Pulling myself up onto the final rock slab and inching closer to an expected abyss, I am rewarded by sweeping views of Montana’s Glacier National Park. Mount Cleveland, tallest in the park at 3,190 metres, is visible in the distance, and a strange glacially scoured rock feature known as a nunatak in the foreground.
The closest thing to an international boundary marker is a remnant patch of snow laced with fresh wolverine tracks directly below me. Not much farther away, two mule deer bucks take shade beneath a rock overhang. And the warning cries of hoary marmots pierce the thin mountain air as a golden eagle patrols overhead.
One member of our hiking group, Joe Riis, sets up a remote camera on the rocks overlooking the pass to capture goats, grizzlies, or anything else that might pass through. “I guess I’m getting known for this remote stuff,” says the Wyoming photographer, who freelances to National Geographic and is next off to capture B.C.’s spirit bears for the BBC.
Grizzly Wide Pass (Locke allows he might have created the name rather than obtained it directly from Russell) is so spectacular that nature artist and Order of Canada recipient Clarence Tillenius came here in July 1961.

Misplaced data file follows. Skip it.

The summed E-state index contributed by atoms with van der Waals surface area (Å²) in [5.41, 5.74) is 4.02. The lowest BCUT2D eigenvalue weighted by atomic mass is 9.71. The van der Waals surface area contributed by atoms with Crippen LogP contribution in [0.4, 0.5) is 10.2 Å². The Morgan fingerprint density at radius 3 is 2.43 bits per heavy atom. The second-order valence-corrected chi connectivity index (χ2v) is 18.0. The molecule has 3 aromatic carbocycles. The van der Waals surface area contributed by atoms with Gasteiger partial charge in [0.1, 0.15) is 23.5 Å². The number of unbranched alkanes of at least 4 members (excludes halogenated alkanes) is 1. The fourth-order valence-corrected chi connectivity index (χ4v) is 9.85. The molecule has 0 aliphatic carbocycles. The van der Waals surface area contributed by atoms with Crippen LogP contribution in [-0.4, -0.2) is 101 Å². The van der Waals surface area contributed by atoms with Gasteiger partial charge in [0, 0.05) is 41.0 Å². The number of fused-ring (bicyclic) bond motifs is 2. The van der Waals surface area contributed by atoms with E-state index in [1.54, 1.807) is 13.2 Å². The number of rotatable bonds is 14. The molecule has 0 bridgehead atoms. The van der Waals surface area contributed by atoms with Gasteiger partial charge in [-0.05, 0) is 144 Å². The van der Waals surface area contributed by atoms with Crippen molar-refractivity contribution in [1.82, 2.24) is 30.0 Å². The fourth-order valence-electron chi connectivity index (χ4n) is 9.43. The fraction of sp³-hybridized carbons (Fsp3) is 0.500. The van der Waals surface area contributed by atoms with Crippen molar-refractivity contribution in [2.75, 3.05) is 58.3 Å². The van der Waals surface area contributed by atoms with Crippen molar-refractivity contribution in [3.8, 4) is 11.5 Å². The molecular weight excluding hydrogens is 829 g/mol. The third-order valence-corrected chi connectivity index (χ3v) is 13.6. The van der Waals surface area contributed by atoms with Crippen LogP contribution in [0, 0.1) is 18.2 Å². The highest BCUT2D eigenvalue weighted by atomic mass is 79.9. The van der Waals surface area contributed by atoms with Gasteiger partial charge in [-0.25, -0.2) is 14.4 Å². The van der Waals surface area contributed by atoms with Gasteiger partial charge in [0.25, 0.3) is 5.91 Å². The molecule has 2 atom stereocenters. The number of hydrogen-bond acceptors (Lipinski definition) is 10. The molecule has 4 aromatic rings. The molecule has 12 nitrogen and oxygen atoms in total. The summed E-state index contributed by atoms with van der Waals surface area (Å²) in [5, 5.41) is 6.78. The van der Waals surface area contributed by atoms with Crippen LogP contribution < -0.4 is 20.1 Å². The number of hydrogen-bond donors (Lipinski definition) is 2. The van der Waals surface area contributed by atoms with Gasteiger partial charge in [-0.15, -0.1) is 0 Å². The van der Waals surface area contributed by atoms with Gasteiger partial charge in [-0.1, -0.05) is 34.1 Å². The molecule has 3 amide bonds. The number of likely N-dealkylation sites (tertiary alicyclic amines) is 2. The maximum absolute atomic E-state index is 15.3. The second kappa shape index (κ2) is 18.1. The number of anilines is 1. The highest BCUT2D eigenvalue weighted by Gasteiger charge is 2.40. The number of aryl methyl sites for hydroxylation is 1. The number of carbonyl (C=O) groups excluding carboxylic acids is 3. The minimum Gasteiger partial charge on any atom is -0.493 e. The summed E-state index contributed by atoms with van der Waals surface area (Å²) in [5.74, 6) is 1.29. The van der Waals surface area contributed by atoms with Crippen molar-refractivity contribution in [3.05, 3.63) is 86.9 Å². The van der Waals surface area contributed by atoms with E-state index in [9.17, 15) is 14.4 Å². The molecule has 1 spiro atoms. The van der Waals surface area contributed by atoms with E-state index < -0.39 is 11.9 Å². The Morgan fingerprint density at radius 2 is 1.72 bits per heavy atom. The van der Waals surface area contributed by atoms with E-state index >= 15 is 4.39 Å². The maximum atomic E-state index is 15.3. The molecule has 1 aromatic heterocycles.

To this day, his painting is part of a grizzly diorama on display at the Canadian Museum of Nature.
Over the years, Russell gave up the gun for the camera and became a champion for the iconic omnivore and its imperilled habitat. He even suggested this quadrant of B.C. become a national park, taking its place alongside Glacier National Park and Waterton Lakes National Park, visible to the immediate east in Alberta.
Russell, who died in 2005 at age 89, was neither the first nor the last to issue a conservation clarion call for B.C.’s Flathead Valley. Locke notes that the legendary John George (Kootenai) Brown, first superintendent of Waterton park, touted the idea of an expanded park to serve as a wildlife “breeding ground” in 1911.
A century of failed lobbying and planning processes later, a coalition of conservation groups from the U.S. and Canada (with funding from U.S. foundations, largely based in Seattle) continues to campaign for national park status for much of B.C.’s Flathead Valley and an end to contentious natural resource projects.
They describe the convergence of the Flathead, Waterton, and Glacier as the Crown of the Continent, its various streams making their way to the Pacific Ocean, Hudson Bay, and Gulf of Mexico.
1,000 VASCULAR PLANTS